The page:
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Electricity firms warn price cuts will hit jobs

ELECTRICITY SUPPLIERS and unions joined forces yesterday to warn of heavy job losses across the industry following new price curbs announced by the energy regulator, Callum McCarthy.

The AEEU engineering union claimed the pounds 15 reduction in average household bills next year could result in as many as 10,000 redundancies. However, the public service union Unison put the figure at a more modest 2,000 to 3,000 job losses.

The Electricity Association, representing the country's 14 public electricity suppliers, also warned of the threat posed to jobs and security of supply adding it wanted to avoid a trade-off between cost savings and reliability. The instant reaction in the markets was one of relief that the regulator had backed down from draft plans announced in October to reduce average bills by as much as pounds 25, or 10 per cent. However, after an initial surge in share prices, stocks fell back and some electricity companies ended the day down as analysts concluded that the price curbs were still very demanding.

The marked difference between Mr McCarthy's draft price curbs in October and the final reductions announced yesterday is that he has decided to place more reliance on competition bringing electricity bills down.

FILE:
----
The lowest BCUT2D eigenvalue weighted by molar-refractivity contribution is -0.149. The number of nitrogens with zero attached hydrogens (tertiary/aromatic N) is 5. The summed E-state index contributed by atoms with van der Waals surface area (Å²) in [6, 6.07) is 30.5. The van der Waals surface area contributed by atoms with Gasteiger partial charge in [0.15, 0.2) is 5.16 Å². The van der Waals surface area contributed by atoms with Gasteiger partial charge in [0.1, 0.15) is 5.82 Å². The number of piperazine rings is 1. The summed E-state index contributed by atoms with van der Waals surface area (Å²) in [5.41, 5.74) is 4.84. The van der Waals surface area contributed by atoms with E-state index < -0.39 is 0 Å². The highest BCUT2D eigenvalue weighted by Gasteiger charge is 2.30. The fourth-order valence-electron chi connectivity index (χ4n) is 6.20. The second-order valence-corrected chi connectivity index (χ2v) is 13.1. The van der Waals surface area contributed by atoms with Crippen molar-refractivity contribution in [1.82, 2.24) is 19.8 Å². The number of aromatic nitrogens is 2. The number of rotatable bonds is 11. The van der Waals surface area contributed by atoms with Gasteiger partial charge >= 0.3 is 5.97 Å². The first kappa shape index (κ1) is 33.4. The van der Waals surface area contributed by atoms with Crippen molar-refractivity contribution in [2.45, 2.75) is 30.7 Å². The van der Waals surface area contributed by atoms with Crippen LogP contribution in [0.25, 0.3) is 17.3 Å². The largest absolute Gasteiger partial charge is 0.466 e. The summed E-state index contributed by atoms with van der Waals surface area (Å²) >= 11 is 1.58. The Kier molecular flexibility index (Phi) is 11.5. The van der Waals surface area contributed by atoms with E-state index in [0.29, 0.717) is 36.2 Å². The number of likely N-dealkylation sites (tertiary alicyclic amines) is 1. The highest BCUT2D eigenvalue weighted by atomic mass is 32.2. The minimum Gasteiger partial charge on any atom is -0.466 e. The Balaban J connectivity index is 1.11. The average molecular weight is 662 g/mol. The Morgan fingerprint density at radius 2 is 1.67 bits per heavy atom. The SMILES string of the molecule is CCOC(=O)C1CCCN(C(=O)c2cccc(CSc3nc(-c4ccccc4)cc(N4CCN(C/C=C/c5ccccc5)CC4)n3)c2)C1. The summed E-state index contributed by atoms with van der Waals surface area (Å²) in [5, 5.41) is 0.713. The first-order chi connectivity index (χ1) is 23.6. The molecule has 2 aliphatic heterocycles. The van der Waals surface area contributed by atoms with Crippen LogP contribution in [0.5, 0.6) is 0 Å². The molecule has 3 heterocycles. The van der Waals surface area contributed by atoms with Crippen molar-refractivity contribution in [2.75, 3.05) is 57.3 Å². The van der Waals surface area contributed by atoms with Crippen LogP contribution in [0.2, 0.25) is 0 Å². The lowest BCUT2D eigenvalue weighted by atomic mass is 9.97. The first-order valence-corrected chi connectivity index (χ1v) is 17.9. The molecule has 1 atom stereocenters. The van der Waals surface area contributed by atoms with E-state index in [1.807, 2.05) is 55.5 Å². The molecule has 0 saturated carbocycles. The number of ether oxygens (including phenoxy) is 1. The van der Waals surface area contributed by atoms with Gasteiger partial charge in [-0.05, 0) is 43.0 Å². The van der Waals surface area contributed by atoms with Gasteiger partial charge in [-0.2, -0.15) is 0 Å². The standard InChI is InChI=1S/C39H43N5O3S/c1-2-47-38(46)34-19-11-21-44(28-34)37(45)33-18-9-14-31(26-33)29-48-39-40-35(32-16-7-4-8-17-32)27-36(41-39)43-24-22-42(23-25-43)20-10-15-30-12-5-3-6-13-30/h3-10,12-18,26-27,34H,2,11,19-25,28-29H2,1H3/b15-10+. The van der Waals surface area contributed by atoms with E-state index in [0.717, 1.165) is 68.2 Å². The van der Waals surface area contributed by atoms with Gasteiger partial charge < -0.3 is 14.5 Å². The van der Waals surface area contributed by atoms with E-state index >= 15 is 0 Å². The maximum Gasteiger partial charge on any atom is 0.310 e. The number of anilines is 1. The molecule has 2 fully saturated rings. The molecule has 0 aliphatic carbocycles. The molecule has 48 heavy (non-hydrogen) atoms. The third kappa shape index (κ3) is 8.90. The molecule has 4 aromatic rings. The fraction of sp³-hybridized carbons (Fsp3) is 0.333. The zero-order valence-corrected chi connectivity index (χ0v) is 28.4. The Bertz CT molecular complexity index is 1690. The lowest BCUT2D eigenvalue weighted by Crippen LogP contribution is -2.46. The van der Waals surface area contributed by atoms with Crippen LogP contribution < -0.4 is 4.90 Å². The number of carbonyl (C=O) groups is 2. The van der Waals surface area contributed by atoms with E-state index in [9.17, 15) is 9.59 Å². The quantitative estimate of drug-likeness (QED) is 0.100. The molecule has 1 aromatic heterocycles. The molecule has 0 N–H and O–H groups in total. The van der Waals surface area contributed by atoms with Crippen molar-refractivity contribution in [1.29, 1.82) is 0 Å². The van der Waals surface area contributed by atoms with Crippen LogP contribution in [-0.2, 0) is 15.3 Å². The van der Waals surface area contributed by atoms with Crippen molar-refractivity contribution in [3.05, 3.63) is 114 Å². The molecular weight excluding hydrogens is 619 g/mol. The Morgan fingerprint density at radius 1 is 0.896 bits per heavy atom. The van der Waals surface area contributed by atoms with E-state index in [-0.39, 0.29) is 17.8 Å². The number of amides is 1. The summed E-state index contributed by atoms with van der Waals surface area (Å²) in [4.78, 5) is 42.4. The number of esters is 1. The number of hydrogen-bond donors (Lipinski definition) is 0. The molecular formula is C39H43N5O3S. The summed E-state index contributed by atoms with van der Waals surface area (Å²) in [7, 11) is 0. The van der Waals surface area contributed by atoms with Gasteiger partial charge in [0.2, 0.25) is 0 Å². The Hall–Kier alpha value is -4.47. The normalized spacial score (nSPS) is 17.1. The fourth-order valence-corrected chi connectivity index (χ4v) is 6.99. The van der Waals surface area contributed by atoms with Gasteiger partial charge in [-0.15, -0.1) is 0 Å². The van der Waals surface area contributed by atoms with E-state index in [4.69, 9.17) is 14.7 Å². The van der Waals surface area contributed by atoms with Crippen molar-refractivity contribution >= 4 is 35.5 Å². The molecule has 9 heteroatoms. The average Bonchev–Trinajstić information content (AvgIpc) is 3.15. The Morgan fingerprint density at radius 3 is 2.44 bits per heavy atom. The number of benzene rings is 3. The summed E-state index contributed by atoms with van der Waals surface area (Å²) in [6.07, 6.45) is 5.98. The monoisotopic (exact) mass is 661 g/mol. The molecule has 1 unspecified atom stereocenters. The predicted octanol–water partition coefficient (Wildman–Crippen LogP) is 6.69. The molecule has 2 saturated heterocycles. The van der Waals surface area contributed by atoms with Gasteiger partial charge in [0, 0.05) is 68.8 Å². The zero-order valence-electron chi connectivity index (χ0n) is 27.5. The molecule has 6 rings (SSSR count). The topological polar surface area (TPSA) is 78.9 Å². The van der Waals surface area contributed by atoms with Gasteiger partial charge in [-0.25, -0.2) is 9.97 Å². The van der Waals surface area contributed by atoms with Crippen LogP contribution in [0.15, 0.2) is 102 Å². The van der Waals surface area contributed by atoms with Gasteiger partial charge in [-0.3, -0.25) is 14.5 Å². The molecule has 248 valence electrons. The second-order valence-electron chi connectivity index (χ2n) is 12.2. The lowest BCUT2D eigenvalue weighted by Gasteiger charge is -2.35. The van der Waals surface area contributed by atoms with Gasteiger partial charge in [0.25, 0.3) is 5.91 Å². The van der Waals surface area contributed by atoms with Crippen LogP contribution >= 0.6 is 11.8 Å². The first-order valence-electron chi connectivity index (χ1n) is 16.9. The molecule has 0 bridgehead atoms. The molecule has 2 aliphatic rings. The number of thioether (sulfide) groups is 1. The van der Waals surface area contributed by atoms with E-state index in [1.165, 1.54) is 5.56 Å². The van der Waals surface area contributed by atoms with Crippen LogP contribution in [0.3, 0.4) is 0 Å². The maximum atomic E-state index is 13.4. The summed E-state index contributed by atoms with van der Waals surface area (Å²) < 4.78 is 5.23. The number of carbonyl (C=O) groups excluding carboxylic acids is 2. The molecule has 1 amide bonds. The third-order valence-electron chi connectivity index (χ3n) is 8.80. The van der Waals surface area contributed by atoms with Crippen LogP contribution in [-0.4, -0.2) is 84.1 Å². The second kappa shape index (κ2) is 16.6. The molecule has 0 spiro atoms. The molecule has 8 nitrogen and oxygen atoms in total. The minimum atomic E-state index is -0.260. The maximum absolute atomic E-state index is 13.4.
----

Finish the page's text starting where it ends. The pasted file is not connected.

However, in the key area of distribution charges - the amount companies levy for use of their local wires monopolies - he has barely shifted at all. Distribution charges, which make up just over a quarter of the average bill will have to come down by 24 per cent next year - equivalent to a reduction in income of pounds 650m.

In addition the regulator has re-allocated pounds 300m of costs from distribution to supply, where there is now a competitive market, giving companies little scope to pass on the costs to customers.

Mr McCarhty said: "I have been tough on companies where they have a monopoly and I have established a safety net in supply where I expect competition to be the real driver of prices."

He added that had he stuck by his initial plans for a much bigger cut in supply charges, it would have limited the scope for companies to undercut one another while customer inertia would have reduced the number of households switching supplier.

David Porter, director of policy at the EA, said the deep cost cuts represented "a tough challenge for the industry", which could jeopardise both jobs and future investment.

Companies have until 20 December to decide whether to accept the new price curbs or appeal to the Competition Commission. Only Scottish & Southern, which has escaped with price cuts of pounds 7-pounds 8, saw its share price end the day strongly up.

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